If so be that, being clothed, we shall not be found naked. This shall come to pass, provided the spirit is clothed with a spiritual body at the resurrection, and not disembodied or naked. This is an allusion to the errors so prevalent at Corinth which he had combated in 1 Cor. 15. It was a Greek theory that when the spirit left the mortal body that it remained without a body, but Paul says: "If we too, clothed upon, shall not be without an immortal body." See Meyer on this passage. Many hold that Paul's language is due to the belief that they would meet the Lord in the mortal body in that age at his speedy coming. This, I am sure, is a wrong interpretation.

For we that are in this tabernacle. This tent dwelling for the journey.

Do groan, being burdened. Groan for deliverance from it, because the burden is so heavy.

Not that we would be unclothed. It is not that we wish to be freed from a body, but we wish a better one; to lay off the old raiment that we may be clothed upon with the heavenly raiment, the spiritual body, in order that "this mortal shall put on immortality" (1 Corinthians 15:53).

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These files are public domain and are a derivative of an electronic edition that is available on the Christian Classics Ethereal Library Website.
Original work done by Ernie Stefanik. First published online in 1996 at The Restoration Movement Pages.
Bibliographical Information
Johnson, Barton W. "Commentary on 2 Corinthians 5:3". "People's New Testament". 1891.

Joseph Benson's Commentary of the Old and New Testaments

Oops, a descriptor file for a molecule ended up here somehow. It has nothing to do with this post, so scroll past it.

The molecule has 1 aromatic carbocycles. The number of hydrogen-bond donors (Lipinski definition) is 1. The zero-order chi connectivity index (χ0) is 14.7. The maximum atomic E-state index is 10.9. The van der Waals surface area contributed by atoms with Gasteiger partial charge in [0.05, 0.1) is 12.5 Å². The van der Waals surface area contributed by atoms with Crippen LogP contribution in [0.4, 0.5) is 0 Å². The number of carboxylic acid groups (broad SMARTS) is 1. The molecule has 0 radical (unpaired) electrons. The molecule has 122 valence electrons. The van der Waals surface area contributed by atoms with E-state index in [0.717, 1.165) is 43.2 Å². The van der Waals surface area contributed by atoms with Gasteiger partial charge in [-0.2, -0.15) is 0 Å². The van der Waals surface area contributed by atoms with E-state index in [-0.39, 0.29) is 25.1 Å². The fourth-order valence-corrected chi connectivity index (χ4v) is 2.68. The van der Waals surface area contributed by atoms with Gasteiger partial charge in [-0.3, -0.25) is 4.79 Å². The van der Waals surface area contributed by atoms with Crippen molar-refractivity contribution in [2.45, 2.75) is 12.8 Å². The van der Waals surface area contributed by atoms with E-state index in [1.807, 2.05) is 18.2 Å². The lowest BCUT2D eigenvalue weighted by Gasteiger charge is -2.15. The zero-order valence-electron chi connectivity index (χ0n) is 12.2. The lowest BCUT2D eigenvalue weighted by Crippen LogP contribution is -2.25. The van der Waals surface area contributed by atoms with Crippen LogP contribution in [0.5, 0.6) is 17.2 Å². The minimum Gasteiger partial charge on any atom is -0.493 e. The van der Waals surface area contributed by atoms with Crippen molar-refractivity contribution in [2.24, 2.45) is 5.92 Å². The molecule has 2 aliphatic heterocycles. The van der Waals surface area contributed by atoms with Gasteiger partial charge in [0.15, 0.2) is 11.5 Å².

2 Corinthians 5:1-4. For we know — We pursue, not seen, but unseen things, and do not faint in our work, because we know that if our earthly house — Which is only a tabernacle or tent, a mere temporary habitation; were dissolved — Were mouldered back to the dust out of which it was formed; or if our zeal in the service of the gospel should expose us to martyrdom, which should destroy it before its time; we have — And should immediately enjoy; a building of God — A building of which he is the great architect and donor; a house not made with mortal hands — Nor to be compared with the most magnificent structure which hands ever raised, exceeding them all in its lustre, as much as in its duration, though that duration be eternal in the heavens — Placed far above either violence or decay. “Whether we consider this divine building as particularly signifying the body after the resurrection, in which sense Whitby takes it; or any vehicle with which the soul may be clothed during the intermediate state, considerable difficulties will arise.” “I therefore,” says Doddridge, “am inclinable rather to take it in a more general view, as referring to the whole provision God has made for the future happiness of his people, and which Christ represents as his Father’s house, in which there are many mansions.” For in this — While we are in this state of suffering, or while our soul sojourns in this mortal body; we groan earnestly — Eagerly long for that future state, and the felicity of it, and grieve that we do not yet enjoy it; desiring to be clothed upon — That is, upon this body, which is now covered with flesh and blood; with our house which is from heaven — To enter the heavenly mansion which God hath provided for us. To be clothed upon with a house, is a very strong figure; which yet the apostle uses here and in 2 Corinthians 5:4, having in his thoughts the glory which each should wear, instead of being clothed, as now, with that mortal flesh which he calls a tabernacle, as it is so mean, inconvenient, and precarious an abode. If so be that being clothed — With the image of God, while we are in the body; we shall not be found naked — Of the wedding garment. He seems to allude to Genesis 3:7; Exodus 32:25; our natural turpitude of sin being a nakedness abominable to God. See 1 Peter 5:5; Colossians 3:12, where the same metaphor of being clothed with divine graces is made use of. For we that are in this tabernacle — Who still dwell in these frail and corruptible tents; do groan, being burdened therewith. The apostle speaks with exact propriety, a burden naturally exciting groans: and we are here burdened with numberless afflictions, infirmities, and temptations. Not that we would be unclothed — Stripped of our bodies, for that is what we cannot consider as in itself desirable;.but rather, if it might be left to our choice, we would desire to pass into the immortal state without dying, or to be clothed upon with the heavenly glory, such as that which will invest the saints after the resurrection; that mortality, το θνητον, that which is mortal — Corruptible, and obnoxious to so many infirmities, disorders, burdens, and sorrows; might be swallowed up of life — As if it were annihilated by the divine power, which at the resurrection will exert itself in and upon us; namely, as the case was with Enoch and Elijah when they were translated, and as it shall be with the saints that are found alive at Christ’s second coming. The meaning of this and the following verses is evidently this; “That though it appeared most desirable of all to pass to future glory without dying, yet a state in which mortality should be swallowed up of life, was, at all events, desirable; and an absence from the body to be not only submitted to, but wished for, in a view of being so present with the Lord, as even in the intermediate state they expected to be.” — Doddridge.